[Numpy-discussion] ufunc oddities
Sat May 24 21:25:34 CDT 2008
On Sat, May 24, 2008 at 9:09 PM, Charles R Harris
> On Sat, May 24, 2008 at 7:47 PM, Robert Kern <email@example.com> wrote:
>> On Sat, May 24, 2008 at 8:31 PM, Charles R Harris
>> <firstname.lastname@example.org> wrote:
>> > Hi All,
>> > I'm writing tests for ufuncs and turned up some oddities:
>> > In : degrees(True)
>> > Out: 57.29578
>> > In : radians(True)
>> > Out: 0.017453292
>> > In : sin(True)
>> > Out: 0.84147096
>> > Do we want numeric functions to apply to booleans?
>> I don't see a good reason to prevent it. They are just 0 and 1 under
>> the covers and behave like it everywhere else (e.g. True + True == 2
>> and the very useful boolean_mask.sum()).
> True + True == 1
No, True + True == 2. Try it. We might have made boolean arrays behave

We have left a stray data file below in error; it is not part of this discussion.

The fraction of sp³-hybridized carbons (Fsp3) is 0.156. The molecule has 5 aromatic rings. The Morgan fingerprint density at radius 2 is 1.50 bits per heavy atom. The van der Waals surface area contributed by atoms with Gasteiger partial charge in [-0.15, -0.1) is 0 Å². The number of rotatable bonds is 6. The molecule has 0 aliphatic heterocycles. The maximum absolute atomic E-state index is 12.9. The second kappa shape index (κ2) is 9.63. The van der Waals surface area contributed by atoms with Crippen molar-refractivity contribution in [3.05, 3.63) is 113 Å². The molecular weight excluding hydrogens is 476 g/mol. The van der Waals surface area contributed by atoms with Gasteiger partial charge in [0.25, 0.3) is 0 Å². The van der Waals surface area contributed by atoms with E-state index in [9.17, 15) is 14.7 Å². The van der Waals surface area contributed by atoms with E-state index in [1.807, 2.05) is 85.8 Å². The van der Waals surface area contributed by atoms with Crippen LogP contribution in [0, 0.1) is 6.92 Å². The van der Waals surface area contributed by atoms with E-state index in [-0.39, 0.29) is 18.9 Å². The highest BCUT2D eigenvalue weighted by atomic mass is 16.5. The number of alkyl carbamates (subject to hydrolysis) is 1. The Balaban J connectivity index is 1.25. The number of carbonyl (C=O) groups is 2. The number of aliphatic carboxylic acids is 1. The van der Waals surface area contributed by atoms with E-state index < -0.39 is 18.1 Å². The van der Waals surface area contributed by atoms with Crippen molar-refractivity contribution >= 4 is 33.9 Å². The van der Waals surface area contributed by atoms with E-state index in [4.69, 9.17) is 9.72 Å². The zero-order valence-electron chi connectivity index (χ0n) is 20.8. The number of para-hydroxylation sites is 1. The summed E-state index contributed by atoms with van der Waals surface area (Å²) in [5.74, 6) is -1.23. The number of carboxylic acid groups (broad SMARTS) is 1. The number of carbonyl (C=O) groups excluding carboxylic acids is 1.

differently than Python bool objects, but that's not what I wrote.
> In : x + x
> Out: array([ True, True], dtype=bool)
> In : (x + x).astype(int)
> Out: array([1, 1])
> That is how the inner loop is implemented.
Fine. Internally, boolean arrays operated with boolean arrays with a
boolean output work slightly differently than Python bool objects
(which always act like integers). However, ufuncs like sin(),
floor_divide(), etc. convert the argument to a dtype they can accept
so True -> 1.0 or True -> uint8(1) and the ufunc goes on it's merry
way. That's fine. Leave it alone. I don't think it's a problem, much
less one worth trying to solve.
"I have come to believe that the whole world is an enigma, a harmless
enigma that is made terrible by our own mad attempt to interpret it as
though it had an underlying truth."
-- Umberto Eco
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